How Are Septic Tanks Inspected?

A thorough inspection of the septic tank is a must if you’re thinking about buying a home that has a septic system. You should have your home’s septic tank checked not only before you buy it, but every year for the life of the system. These systems can allow scum to build up over time. It is essential to inspect the levels to avoid clogged outlet baffles or inlets. Pumping is required for most systems every 3 to 5 years depending on how large the tank is, household usage, and other factors. Understanding how septic tanks work is essential in order to understand their operation.

What Does a Septic Tank Do?

Here is a summary of the major components of any septic tank

  • Sewer line – This is the main waste line that connects your home’s plumbing and the septic tank.
  • Septic tank – This is an underground tank that collects and treats water waste from your home.
  • Leaching system – This is the drainage system that permits waste effluents to be dispersed in the soil.

The Actual Inspection

A Stick test is the most common method of inspection. Here is a list containing the materials that are used for this type of inspection.

  • 2 PVC Pipes 10 Feet in Diameter
  • End caps *4
  • 1 90deg elbow*
  • PVC cement (blue cement for rain and wet).
  • 2 adapters, SxMPT, threaded*
  • 1 coupler, threaded*
  • 2 feet of a white towel, old towel, or gym sock
  • Use string or duct tape
  • Pencil, or waterproof marker
  • Rubber gloves
  • Use 1/4 cup bleach to disinfect water in a gallon bucket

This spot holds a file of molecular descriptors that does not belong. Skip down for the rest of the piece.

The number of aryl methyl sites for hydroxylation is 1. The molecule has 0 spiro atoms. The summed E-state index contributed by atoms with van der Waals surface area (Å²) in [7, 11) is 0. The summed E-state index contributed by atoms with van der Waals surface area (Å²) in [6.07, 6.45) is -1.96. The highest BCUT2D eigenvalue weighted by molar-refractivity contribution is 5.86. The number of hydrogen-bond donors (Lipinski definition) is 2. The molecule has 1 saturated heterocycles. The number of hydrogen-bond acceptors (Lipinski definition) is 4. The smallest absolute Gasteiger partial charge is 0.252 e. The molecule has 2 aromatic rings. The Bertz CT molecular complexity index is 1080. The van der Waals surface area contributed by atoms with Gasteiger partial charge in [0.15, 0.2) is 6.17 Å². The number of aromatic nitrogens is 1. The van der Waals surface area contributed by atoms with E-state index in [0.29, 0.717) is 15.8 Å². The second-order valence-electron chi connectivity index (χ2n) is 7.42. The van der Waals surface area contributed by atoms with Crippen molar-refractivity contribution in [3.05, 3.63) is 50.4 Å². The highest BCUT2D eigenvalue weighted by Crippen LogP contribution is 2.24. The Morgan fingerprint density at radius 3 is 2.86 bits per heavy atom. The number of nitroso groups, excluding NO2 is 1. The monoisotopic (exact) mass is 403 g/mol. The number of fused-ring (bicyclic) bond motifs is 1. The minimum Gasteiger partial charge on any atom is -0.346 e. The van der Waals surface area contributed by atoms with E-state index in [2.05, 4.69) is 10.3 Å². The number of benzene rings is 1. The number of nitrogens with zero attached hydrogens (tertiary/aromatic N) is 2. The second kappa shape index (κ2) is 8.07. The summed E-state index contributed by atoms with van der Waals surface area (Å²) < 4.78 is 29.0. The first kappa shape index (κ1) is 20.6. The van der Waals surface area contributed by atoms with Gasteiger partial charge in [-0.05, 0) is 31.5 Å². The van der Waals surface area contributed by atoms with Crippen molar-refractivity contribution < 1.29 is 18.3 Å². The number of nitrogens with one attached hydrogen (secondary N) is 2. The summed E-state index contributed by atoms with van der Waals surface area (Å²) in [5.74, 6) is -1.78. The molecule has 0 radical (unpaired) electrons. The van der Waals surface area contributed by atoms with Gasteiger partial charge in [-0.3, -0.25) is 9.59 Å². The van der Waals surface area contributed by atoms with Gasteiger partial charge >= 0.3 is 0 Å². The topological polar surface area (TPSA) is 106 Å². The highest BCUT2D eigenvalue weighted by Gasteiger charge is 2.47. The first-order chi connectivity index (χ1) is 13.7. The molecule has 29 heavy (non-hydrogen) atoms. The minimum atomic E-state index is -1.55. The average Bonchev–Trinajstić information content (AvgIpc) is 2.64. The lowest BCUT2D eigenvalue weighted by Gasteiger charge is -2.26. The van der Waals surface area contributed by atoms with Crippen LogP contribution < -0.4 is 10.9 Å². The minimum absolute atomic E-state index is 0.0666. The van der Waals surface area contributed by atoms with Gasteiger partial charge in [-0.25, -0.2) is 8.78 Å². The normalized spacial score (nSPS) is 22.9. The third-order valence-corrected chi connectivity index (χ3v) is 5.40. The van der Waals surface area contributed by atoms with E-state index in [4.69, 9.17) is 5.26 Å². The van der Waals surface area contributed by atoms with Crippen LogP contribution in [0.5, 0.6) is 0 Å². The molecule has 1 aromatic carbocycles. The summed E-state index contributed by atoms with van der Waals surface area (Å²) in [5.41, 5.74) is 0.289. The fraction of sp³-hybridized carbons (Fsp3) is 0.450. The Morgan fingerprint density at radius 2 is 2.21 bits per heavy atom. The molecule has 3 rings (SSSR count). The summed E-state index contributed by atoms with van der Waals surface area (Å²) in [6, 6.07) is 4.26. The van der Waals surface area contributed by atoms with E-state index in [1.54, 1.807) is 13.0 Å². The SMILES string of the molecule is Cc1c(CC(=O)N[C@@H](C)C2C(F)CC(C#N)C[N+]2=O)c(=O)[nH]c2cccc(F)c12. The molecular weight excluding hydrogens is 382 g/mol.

• Plastic bag to dispose of towels, socks, and rags

The manhole cover must be removed in order to access the tank.

The second step is to measure the scum. The “scum stick” is made from the PVC pipes and elbow, as well as end caps. The manhole is covered with a board or stick. The scum stick is then placed on top of it so that one end touches the tank. The stick is then pushed through the scum layer, and marked. The stick is then used to mark the bottom of the layer. The distance between each mark is measured.

The third step is to measure the sludge layer. First, a hole in the scum is made that reaches the top of the sludge layer. PVC pipe and adapters are used to make a “sludge stick” measuring approximately 10 feet in length. The bottom of the stick is covered with cloth and secured with duct tape, string, or string. Once the stick has reached the top of the sludge layer, it is carefully lowered into the tank through the hole made by the scum. The sludge stick is marked with a mark. After that, the stick is dropped to the bottom of the tank and again marked. To allow the sludge to stain the cloth, the stick must be held in place for five min. The working depth of the tank is measured from the distance between the marks on the stick. The height of the stain on the cloth is determined by the thickness of the sludge layer.

Finally, the baffles will be inspected. Finally, they are exposed and inspected for corrosion.

After the pool inspection boerne is completed, proper cleaning and disinfection are performed.

Lone Star Inspections
32882 Interstate 10 West Suite 203, Boerne, TX 78006
210-643-4588

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